We often think of this parable, which is an important part of our Armenian Lenten tradition, in terms of the Unrighteous Judge. This the fifth Sunday of Great Lent and is in fact called the Sunday of the Judge. What I would like to do is to focus rather on the second very important figure in the parable. This person is the Persistent Widow. The widow would’ve been considered a marginalized and an unimportant person in the community.
While the Widow according to the rabbinic law was unable to inherit the wealth of her deceased husband, the scriptures state that there should be communal care for “the orphan, and the widow (Deuteronomy 26:12).” There is also a warning not to oppress a widow or an orphan. “You shall not ill-treat any widow or orphan. If you do mistreat them, I will heed their cry as soon as they cry out to Me, and My anger shall blaze forth and I will put you to the sword, and your own wives shall become widows and your children orphans (Exodus 22:21-23).”
In the parable the widow urges the judge to avenge her against her adversary. The judge who is not interested in what he considered her petty plea ignored her and her petition. He neither feared God nor did he regard the people. This shows his arrogance, lack of mercy, and his disregard for God’s word and authority.
What the widow does is very enlightening for us and is the basis of the benefit of this parable for our own spiritual piety. She persistently badgers the judge to hear her case. It gets to the point where the judge is so fed up with her persistent please that he decides that he’ll hear her case so that he might be done with her. Our Lord contrasts the evil and selfish desire of the unrighteous judge with the loving and merciful desire for salvation of God’s people, Saved through the redeeming blood of our Lord.
God, is singularly the Righteous Judge and is quick to hear the pleas of His only begotten on behalf of the people for whom he offers his life and sacrifice. It is interesting to note that the ancient Hebrew text of the Old Testament scriptures refer to the throne of God as Ha Kapporett, which is translated into English as the judgment seat (Ezekiel 43:13-15).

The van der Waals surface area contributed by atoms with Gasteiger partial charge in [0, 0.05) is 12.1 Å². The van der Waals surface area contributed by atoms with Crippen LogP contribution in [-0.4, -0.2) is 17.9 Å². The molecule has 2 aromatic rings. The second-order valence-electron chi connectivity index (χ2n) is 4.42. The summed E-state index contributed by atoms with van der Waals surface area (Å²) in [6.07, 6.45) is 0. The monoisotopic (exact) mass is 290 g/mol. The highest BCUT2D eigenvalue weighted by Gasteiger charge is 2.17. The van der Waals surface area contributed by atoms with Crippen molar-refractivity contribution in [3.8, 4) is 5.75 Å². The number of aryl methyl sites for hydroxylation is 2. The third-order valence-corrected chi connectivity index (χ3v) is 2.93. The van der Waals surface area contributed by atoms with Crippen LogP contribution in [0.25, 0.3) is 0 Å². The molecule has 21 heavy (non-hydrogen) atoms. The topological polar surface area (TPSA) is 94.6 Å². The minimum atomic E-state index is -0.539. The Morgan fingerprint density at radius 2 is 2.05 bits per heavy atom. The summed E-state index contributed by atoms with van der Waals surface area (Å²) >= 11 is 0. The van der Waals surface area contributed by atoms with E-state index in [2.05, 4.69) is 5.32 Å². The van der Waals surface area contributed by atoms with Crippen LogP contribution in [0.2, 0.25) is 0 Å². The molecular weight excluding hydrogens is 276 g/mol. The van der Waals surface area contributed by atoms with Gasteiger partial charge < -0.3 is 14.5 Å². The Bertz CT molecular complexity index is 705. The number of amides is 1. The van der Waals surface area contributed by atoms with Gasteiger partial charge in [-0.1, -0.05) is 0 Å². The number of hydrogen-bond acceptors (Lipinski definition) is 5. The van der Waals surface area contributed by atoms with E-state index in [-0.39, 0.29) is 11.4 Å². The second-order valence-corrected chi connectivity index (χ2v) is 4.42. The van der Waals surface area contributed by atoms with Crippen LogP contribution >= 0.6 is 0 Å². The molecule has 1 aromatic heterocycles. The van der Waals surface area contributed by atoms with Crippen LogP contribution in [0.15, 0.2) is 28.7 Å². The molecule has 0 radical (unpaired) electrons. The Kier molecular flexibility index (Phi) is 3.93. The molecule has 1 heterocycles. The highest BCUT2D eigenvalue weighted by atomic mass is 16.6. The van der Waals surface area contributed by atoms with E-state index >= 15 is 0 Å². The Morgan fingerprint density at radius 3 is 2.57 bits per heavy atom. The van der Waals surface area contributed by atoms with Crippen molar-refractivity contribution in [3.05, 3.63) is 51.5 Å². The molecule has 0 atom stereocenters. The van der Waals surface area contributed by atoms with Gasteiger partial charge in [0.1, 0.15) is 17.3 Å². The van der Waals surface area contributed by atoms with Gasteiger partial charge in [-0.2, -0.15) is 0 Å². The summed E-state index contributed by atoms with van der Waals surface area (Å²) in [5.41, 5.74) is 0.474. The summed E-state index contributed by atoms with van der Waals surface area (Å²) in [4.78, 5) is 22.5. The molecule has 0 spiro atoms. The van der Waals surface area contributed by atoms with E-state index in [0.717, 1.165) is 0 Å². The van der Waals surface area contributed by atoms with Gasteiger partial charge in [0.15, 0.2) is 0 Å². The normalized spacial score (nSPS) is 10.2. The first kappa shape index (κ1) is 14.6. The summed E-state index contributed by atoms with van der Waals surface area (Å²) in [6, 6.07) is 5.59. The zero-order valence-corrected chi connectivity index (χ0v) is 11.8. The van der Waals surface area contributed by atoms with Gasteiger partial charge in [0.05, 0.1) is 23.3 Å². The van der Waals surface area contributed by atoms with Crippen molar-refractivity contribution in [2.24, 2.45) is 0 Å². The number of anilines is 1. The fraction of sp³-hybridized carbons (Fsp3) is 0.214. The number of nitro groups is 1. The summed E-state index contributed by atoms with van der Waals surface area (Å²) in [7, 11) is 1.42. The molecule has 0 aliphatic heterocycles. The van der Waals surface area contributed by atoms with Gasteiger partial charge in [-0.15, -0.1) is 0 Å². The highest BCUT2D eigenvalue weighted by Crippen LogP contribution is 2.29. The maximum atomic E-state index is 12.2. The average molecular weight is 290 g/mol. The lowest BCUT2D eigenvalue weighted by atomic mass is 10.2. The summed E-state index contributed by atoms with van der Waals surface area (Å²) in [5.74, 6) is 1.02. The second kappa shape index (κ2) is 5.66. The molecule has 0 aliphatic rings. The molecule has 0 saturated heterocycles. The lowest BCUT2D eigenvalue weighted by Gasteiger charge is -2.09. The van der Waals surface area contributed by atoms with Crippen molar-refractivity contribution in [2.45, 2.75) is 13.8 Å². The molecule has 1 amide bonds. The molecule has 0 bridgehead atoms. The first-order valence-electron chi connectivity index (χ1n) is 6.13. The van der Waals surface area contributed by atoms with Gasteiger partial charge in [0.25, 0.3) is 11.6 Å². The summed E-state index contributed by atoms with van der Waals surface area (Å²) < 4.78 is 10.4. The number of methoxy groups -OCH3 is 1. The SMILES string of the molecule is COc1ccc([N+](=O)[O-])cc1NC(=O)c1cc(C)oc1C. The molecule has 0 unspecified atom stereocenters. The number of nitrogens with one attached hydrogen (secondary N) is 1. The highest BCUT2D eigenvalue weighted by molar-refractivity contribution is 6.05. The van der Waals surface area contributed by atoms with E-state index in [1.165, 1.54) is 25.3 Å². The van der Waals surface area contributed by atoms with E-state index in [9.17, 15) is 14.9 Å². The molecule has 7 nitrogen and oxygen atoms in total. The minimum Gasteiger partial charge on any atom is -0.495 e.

The Greek translation known as the Septuagint uses the word hilastarion, which translates into the mercy seat. The word mercy, captures in its context atonement, sacrifice, propitiation and forgiveness. Saint Paul in the letter to the Romans expounds on the meaning of God’s mercy by stating for the believer and the one who trusts in Christ as “… being justified freely by His grace through the redemption that is in Christ Jesus, Whom God Himself hath set forth to be an expiation through faith in His blood” (Romans 3.24-25).
What a contrast between judgement and mercy!
As we know, Lent is a time for strict preparation in order to receive the great benefits of the revelation of Christ our risen Lord who died on our behalf and rose from the dead. So too does the church invite us into a deeper relationship with God being more vigilant in the persistence of our prayers and petitions for His mercy, Through Christ our Lord to whom is befitting glory, dominion and Honor, together with His Father and the Holy Spirit now and always and onto the ages of ages, Amen.